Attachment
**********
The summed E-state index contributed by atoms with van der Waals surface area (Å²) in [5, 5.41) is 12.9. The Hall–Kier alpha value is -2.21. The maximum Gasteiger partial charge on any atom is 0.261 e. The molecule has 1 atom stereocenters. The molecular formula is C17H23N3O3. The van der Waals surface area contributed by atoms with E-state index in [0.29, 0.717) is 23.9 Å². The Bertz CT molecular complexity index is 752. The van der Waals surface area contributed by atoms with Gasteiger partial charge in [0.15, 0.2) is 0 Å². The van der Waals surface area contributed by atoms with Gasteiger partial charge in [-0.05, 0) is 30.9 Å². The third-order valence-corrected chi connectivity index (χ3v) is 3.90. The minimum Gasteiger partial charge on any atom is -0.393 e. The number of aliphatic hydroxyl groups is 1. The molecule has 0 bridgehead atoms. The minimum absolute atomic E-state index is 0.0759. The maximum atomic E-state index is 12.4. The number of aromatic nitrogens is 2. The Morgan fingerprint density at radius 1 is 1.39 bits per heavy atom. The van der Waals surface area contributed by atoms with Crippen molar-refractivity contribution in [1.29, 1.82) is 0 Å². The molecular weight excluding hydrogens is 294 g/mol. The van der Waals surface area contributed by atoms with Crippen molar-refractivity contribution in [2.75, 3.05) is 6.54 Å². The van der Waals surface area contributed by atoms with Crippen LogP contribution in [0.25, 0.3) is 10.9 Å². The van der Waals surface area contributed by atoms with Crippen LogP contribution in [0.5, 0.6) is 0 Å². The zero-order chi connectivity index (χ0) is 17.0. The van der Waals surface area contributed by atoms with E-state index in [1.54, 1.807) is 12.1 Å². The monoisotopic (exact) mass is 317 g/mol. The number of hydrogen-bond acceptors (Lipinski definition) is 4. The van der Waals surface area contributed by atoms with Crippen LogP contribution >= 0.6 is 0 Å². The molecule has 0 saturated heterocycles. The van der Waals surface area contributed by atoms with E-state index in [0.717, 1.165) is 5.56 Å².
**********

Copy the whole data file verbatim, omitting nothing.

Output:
The summed E-state index contributed by atoms with van der Waals surface area (Å²) in [5, 5.41) is 12.9. The Hall–Kier alpha value is -2.21. The maximum Gasteiger partial charge on any atom is 0.261 e. The molecule has 1 atom stereocenters. The molecular formula is C17H23N3O3. The van der Waals surface area contributed by atoms with E-state index in [0.29, 0.717) is 23.9 Å². The Bertz CT molecular complexity index is 752. The van der Waals surface area contributed by atoms with Gasteiger partial charge in [0.15, 0.2) is 0 Å². The van der Waals surface area contributed by atoms with Gasteiger partial charge in [-0.05, 0) is 30.9 Å². The third-order valence-corrected chi connectivity index (χ3v) is 3.90. The minimum Gasteiger partial charge on any atom is -0.393 e. The number of aliphatic hydroxyl groups is 1. The molecule has 0 bridgehead atoms. The minimum absolute atomic E-state index is 0.0759. The maximum atomic E-state index is 12.4. The number of aromatic nitrogens is 2. The Morgan fingerprint density at radius 1 is 1.39 bits per heavy atom. The van der Waals surface area contributed by atoms with Crippen molar-refractivity contribution in [1.29, 1.82) is 0 Å². The molecular weight excluding hydrogens is 294 g/mol. The van der Waals surface area contributed by atoms with Crippen molar-refractivity contribution in [2.75, 3.05) is 6.54 Å². The van der Waals surface area contributed by atoms with Crippen LogP contribution in [0.25, 0.3) is 10.9 Å². The van der Waals surface area contributed by atoms with Crippen LogP contribution in [0.5, 0.6) is 0 Å². The zero-order chi connectivity index (χ0) is 17.0. The van der Waals surface area contributed by atoms with E-state index in [1.54, 1.807) is 12.1 Å². The monoisotopic (exact) mass is 317 g/mol. The number of hydrogen-bond acceptors (Lipinski definition) is 4. The van der Waals surface area contributed by atoms with Crippen LogP contribution >= 0.6 is 0 Å². The molecule has 0 saturated heterocycles. The van der Waals surface area contributed by atoms with E-state index in [0.717, 1.165) is 5.56 Å².